Image: An injection every fortnight could help control type 2 diabetes (Photo courtesy of ShutterStock).
A novel biopolymer injection with an optimized glucagon-like peptide-1 (GLP1) formulation could potentially replace daily insulin shots with one administered just once or twice a month.
Under development at Duke University (Durham NC, USA) and PhaseBio Pharmaceuticals (Malvern, PA, USA), the new approach fuses GLP1 with a heat-sensitive biopolymer called elastin-like polypeptide. Held in a solution, the biopolymer drug can be injected into the body, forming a subcutaneous depot. Once it enters the bloodstream, body heat causes it to convert into a biodegradable gel that releases the drug slowly and steadily, without the characteristic short half-life of the native ligand that results from enzymatic inactivation and rapid clearance.
The researchers conducted animal studies that showed that a single injection of GLP1 resulted in zero-order release kinetics and circulation times of up to 10 days in mice and 17 days in monkeys. The optimized pharmacokinetics lead to 10 days of glycemic control in three different mouse models of diabetes, as well as the reduction of glycosylated hemoglobin (A1c) levels and weight gain in obese mice treated once weekly for eight weeks. The researchers added that the design principles could also improve the pharmacological performance of other peptide and protein therapeutics. The study was published on June 5, 2017, in Nature Biomedical Engineering.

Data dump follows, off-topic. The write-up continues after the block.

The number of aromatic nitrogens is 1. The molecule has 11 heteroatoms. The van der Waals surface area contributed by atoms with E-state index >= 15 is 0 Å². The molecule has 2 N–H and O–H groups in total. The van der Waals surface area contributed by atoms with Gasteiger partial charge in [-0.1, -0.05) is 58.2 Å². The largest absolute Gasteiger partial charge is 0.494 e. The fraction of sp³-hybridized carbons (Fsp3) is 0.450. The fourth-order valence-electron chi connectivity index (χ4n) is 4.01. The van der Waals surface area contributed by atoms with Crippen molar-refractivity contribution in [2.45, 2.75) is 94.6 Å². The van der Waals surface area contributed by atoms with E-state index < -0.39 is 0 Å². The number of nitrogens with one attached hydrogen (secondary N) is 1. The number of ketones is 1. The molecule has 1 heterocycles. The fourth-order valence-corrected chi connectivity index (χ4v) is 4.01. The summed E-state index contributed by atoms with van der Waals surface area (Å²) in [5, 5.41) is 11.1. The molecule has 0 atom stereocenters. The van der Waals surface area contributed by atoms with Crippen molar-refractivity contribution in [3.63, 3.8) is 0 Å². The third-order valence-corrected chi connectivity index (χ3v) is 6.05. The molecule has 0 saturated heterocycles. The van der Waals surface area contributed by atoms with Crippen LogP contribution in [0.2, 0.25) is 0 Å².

“What's exciting about this work was our ability to demonstrate that the drug could last over two weeks in non-human primates,” said lead author Kelli Luginbuhl, MSc, a PhD student at Duke University. “Because our metabolism is slower than monkeys and mice, the treatment should theoretically last even longer in humans, so our hope is that this will be the first bi-weekly or once-a-month formulation for people with type 2 diabetes.”
GLP-1 is a peptide hormone that can decrease blood sugar levels in a glucose-dependent manner by enhancing the secretion of insulin. Endogenous GLP-1 is rapidly degraded by dipeptidyl peptidase-4 (DPP-4), neutral endopeptidase 24.11, and renal clearance, resulting in a half-life of approximately two minutes; consequently, only 10-15 % of GLP-1 reaches circulation intact. To overcome this, GLP-1 receptor agonists and DPP-4 inhibitors have been developed to resist and reduce this activity. GLP-1-based treatment has also been associated with weight loss and lower hypoglycemia risks.